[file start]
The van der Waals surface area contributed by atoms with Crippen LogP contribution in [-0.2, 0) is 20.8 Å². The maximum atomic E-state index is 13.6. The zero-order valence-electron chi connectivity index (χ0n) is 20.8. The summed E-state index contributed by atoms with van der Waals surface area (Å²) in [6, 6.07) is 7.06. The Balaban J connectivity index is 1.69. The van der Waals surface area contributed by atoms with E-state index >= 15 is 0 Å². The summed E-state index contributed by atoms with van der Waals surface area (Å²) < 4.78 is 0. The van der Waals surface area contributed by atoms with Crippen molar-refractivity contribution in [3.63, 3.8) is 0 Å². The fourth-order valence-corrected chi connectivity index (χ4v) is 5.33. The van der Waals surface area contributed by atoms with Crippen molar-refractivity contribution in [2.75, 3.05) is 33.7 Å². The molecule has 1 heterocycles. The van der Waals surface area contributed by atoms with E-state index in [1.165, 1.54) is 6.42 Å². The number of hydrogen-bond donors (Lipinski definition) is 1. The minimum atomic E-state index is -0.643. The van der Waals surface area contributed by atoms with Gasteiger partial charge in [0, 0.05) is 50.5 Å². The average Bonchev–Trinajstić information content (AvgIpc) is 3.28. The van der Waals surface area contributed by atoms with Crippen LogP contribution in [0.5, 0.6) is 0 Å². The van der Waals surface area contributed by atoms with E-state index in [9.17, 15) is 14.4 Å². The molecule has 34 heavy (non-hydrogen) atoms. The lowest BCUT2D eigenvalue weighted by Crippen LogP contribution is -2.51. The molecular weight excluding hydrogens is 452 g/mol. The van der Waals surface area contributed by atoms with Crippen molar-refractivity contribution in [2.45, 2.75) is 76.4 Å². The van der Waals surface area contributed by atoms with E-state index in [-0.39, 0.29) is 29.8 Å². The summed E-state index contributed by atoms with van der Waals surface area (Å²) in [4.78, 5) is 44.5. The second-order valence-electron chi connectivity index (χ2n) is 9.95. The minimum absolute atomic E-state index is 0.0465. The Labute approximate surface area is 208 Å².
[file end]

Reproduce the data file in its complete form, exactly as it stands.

The van der Waals surface area contributed by atoms with Crippen LogP contribution in [-0.2, 0) is 20.8 Å². The maximum atomic E-state index is 13.6. The zero-order valence-electron chi connectivity index (χ0n) is 20.8. The summed E-state index contributed by atoms with van der Waals surface area (Å²) in [6, 6.07) is 7.06. The Balaban J connectivity index is 1.69. The van der Waals surface area contributed by atoms with E-state index >= 15 is 0 Å². The summed E-state index contributed by atoms with van der Waals surface area (Å²) < 4.78 is 0. The van der Waals surface area contributed by atoms with Crippen molar-refractivity contribution in [3.63, 3.8) is 0 Å². The fourth-order valence-corrected chi connectivity index (χ4v) is 5.33. The van der Waals surface area contributed by atoms with Crippen molar-refractivity contribution in [2.75, 3.05) is 33.7 Å². The molecule has 1 heterocycles. The van der Waals surface area contributed by atoms with E-state index in [1.165, 1.54) is 6.42 Å². The number of hydrogen-bond donors (Lipinski definition) is 1. The minimum atomic E-state index is -0.643. The van der Waals surface area contributed by atoms with Gasteiger partial charge in [0, 0.05) is 50.5 Å². The average Bonchev–Trinajstić information content (AvgIpc) is 3.28. The van der Waals surface area contributed by atoms with Crippen LogP contribution in [0.5, 0.6) is 0 Å². The van der Waals surface area contributed by atoms with E-state index in [9.17, 15) is 14.4 Å². The molecule has 34 heavy (non-hydrogen) atoms. The lowest BCUT2D eigenvalue weighted by Crippen LogP contribution is -2.51. The molecular weight excluding hydrogens is 452 g/mol. The van der Waals surface area contributed by atoms with Crippen molar-refractivity contribution in [2.45, 2.75) is 76.4 Å². The van der Waals surface area contributed by atoms with E-state index in [-0.39, 0.29) is 29.8 Å². The summed E-state index contributed by atoms with van der Waals surface area (Å²) in [4.78, 5) is 44.5. The second-order valence-electron chi connectivity index (χ2n) is 9.95. The minimum absolute atomic E-state index is 0.0465. The Labute approximate surface area is 208 Å².